NEWPORT BEACH, Calif. – “Father” Gerrard Fiorentino, inventor, entrepreneur and namesake of Fiorentino Para Anchor died Sunday, Jan. 5 due to heart failure following a stroke late last year. The 89-year-old had a long and illustrious career in many facets of the boating industry.
At 23, Fiorentino inadvertently invented the modern para-anchor while captaining his 65-foot tuna boat, Onward, off the coast of Mexico. In the 66 years that followed, he designed revolutionary commercial fishing machinery and his para-anchor became a mainstream safety device awarded numerous patents and recognized by NASA.
Born April, 9 1924, in San Pedro, Fiorentino was the middle child of Valentino and Mary Fiorentino. He was raised in the small fishing community and started working as a commercial fisherman at the age of 14 aboard the St. Augustine. He joined the Navy by the age of 20 during WW II and fought in seven major campaigns in the South Pacific.
Upon his return from the Navy, Fiorentino bought his first tuna boat, Onward. Since Onward was lean and as Fiorentino described, cranky, he sold it in1948 to purchase the 87-foot tuna seiner Santo Antonino. The handling of the new boat sparked pioneering changes and developments to the para-anchor and on-board fishing equipment.
“I know the boating community knows him best as the guy who invented the para-anchor but to us fishermen he was much more. Gerrard had a lot of faith in God and he believed faith and good equipment was the key to keeping his fellow fisherman alive,” said Godson John Pennisi.
In 1958, Fiorentino opened a retail store in San Pedro. A picture from opening day shows a busy storefront. “I filled it full of things I liked…old nautical stuff, tons of equipment for boats, anything I thought someone might be interested in. My main business was designing commercial fishing equipment; the para-anchors were just a small part of it at the time. But, sometimes I’d miss the ocean so much I’d go out fishing again,” said Fiorentino in a 2012 interview.
“Gerrard would frequently see off commercial boats heading out to sea saying “God bless you and may God grant you a large catch.” said Pennisi. “Apparently, a lot of boats started catching more fish when he did this, so more and more boat captains started to ask him to bless their boats; thereby leading to his nickname 'Father' Gerrard. In 1993 the local newspapers mentioned how he had blessed the fishermen, boats and their catches for four decades. You can still run into old salty dogs up and down the West Coast who still reminisce about those big catches.”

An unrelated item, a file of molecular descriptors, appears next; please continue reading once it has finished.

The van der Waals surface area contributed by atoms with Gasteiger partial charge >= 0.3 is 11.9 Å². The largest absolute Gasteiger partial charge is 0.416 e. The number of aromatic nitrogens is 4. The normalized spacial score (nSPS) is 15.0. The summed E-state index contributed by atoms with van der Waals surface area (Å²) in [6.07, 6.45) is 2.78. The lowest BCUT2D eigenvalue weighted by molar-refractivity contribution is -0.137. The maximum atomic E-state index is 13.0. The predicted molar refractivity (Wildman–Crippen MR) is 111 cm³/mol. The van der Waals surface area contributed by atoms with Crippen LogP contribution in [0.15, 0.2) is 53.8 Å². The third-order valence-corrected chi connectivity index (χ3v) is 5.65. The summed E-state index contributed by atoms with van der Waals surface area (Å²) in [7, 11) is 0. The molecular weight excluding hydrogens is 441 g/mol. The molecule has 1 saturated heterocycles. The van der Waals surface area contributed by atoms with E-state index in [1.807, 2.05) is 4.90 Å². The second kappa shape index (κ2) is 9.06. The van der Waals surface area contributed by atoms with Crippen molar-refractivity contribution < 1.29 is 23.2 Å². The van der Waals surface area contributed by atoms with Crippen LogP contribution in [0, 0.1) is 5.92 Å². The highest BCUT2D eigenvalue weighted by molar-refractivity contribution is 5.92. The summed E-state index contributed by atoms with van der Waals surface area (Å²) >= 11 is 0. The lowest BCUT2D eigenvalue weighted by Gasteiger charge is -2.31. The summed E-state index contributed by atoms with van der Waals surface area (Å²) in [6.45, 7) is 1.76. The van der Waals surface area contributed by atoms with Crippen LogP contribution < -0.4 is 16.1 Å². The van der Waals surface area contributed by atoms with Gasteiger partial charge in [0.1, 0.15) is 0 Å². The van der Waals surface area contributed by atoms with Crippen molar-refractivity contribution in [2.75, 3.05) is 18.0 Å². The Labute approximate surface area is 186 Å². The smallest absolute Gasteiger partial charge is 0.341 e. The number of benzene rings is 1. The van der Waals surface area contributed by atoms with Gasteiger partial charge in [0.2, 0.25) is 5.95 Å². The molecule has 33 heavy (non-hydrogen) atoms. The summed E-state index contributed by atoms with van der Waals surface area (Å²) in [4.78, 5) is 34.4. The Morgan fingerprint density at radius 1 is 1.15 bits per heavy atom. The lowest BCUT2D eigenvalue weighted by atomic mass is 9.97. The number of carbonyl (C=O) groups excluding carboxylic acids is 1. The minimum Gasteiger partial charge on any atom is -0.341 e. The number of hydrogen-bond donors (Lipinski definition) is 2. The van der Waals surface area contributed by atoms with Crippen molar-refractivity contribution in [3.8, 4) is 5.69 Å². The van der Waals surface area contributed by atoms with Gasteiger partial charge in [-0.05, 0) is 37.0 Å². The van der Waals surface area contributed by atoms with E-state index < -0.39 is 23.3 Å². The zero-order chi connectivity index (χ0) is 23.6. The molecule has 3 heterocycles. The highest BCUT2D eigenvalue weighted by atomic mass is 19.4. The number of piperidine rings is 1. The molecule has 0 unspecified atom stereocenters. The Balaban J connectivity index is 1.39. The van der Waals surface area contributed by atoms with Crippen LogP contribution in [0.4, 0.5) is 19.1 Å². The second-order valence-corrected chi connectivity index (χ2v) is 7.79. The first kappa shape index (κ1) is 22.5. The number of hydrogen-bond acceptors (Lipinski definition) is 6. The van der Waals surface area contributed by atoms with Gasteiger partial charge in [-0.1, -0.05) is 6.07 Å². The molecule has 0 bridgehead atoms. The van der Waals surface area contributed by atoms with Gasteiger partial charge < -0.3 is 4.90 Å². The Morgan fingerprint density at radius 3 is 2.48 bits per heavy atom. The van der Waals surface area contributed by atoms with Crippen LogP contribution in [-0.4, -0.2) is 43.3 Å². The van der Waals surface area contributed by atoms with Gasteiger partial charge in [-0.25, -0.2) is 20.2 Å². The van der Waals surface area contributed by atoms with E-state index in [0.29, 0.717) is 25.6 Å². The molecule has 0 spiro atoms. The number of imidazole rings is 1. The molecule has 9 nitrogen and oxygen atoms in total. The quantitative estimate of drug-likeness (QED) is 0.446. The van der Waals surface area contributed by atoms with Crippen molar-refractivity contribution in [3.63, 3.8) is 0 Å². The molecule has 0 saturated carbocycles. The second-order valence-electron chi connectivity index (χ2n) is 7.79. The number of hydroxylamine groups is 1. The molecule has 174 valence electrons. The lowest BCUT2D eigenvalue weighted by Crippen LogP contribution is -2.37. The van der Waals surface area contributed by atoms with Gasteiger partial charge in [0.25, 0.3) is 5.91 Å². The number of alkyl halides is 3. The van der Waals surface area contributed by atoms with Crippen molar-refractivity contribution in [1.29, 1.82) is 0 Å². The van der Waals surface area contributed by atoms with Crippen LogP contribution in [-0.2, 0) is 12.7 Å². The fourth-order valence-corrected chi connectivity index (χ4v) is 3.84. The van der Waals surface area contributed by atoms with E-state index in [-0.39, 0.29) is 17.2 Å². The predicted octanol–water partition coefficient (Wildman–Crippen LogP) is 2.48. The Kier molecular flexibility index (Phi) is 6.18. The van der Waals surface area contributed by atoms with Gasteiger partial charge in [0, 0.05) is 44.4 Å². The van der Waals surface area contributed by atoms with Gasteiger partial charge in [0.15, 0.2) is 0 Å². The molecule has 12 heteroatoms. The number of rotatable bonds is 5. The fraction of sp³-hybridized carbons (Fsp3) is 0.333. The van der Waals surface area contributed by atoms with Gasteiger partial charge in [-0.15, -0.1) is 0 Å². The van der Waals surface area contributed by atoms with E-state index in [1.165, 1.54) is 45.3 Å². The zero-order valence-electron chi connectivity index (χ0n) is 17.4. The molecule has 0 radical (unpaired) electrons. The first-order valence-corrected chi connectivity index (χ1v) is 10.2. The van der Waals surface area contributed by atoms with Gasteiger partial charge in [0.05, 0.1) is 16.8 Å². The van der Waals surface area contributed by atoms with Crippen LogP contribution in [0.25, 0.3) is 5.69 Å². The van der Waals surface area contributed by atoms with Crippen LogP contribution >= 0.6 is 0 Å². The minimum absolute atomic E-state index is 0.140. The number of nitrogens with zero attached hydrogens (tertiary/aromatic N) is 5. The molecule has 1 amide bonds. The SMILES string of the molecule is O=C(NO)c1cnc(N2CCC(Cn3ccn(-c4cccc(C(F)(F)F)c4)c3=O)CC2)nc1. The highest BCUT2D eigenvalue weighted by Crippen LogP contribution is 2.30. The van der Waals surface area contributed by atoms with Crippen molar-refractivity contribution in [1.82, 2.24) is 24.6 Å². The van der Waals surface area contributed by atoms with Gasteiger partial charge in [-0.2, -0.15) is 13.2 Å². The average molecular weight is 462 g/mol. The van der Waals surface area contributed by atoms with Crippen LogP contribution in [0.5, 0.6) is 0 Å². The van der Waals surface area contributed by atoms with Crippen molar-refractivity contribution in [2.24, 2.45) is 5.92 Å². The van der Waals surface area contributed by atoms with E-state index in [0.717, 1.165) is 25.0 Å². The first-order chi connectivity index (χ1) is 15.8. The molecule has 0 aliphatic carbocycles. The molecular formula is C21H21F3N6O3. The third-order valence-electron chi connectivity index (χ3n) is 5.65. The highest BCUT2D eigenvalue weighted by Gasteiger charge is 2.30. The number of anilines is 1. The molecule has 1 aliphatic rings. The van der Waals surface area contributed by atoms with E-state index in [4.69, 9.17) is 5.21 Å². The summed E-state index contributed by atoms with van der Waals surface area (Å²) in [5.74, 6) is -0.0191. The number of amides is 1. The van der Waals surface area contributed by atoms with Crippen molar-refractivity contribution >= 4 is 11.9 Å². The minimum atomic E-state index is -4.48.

Fiorentino's designs and inventions made major impacts in the commercial fishing industry. “As a life-long commercial fisherman, Fiorentino has helped fishermen fish more efficiently through the development of new designs and the modification of already existing designs of purse blocks, seine winches and anchor winches,” stated a 2003 editorial published by Fisherman's News. Many other articles raved about the 56-inch Fiorentino Power Block and how the effect of the wider top increased net capacity, reduced equipment jams and made it easier to free porpoises accidentally captured.
“The power block Gerrard introduced in the seventies has saved the lives of God-knows how many dolphins. He was a man that comes along once in man’s life time -- if you’re lucky enough to meet such a guy,” said commercial engineer and retired San Diego fisherman, Santana Romero.
In 1995, Fiorentino moved into an advisory role at Fiorentino Para Anchor. To produce manufactured para-anchors that met the needs of more boats, the company moved into full-scale research, development and manufacturing mode. The result was the discovery of Fiorentino’s Para-Ring technology and Constant Rode Tension theory. These products have completely changed how boaters manage heavy weather emergencies. “Gerrard has been the foundation on which I stand. It’s because of him that drag device technology is where it’s at today and where it’s heading. I will miss him, as will each of those on our team,” said Zack Smith who leads Fiorentino’s research and development department.
Until his stroke, Fiorentino had been very active; often hand rigging safety equipment for sailors. He delighted in showing visitors his media clips, historic photographs and equipment.
Mr. Fiorentino was interned with military honors Jan. 16th in Rancho Palos Verdes next to his wife, Kay. He is survived by a sister, Josephine, many nephews, nieces and godchildren.